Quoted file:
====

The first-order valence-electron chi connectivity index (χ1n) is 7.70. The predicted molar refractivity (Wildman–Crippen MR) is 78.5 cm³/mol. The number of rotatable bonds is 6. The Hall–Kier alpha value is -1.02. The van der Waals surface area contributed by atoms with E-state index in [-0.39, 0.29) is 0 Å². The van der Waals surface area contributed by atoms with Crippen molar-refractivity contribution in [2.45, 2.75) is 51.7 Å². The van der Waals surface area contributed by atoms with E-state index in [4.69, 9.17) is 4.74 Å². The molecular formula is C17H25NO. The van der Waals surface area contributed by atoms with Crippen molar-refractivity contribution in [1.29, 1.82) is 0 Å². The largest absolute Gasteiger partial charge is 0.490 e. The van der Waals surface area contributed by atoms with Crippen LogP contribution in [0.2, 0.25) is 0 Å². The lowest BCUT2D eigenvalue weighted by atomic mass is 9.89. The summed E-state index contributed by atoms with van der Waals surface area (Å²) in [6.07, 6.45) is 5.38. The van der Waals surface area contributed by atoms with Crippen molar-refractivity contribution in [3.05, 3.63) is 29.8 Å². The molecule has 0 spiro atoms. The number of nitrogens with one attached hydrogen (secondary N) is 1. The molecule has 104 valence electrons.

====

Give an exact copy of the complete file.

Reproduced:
The first-order valence-electron chi connectivity index (χ1n) is 7.70. The predicted molar refractivity (Wildman–Crippen MR) is 78.5 cm³/mol. The number of rotatable bonds is 6. The Hall–Kier alpha value is -1.02. The van der Waals surface area contributed by atoms with E-state index in [-0.39, 0.29) is 0 Å². The van der Waals surface area contributed by atoms with Crippen molar-refractivity contribution in [2.45, 2.75) is 51.7 Å². The van der Waals surface area contributed by atoms with E-state index in [4.69, 9.17) is 4.74 Å². The molecular formula is C17H25NO. The van der Waals surface area contributed by atoms with Crippen molar-refractivity contribution in [1.29, 1.82) is 0 Å². The largest absolute Gasteiger partial charge is 0.490 e. The van der Waals surface area contributed by atoms with Crippen LogP contribution in [0.2, 0.25) is 0 Å². The lowest BCUT2D eigenvalue weighted by atomic mass is 9.89. The summed E-state index contributed by atoms with van der Waals surface area (Å²) in [6.07, 6.45) is 5.38. The van der Waals surface area contributed by atoms with Crippen molar-refractivity contribution in [3.05, 3.63) is 29.8 Å². The molecule has 0 spiro atoms. The number of nitrogens with one attached hydrogen (secondary N) is 1. The molecule has 104 valence electrons.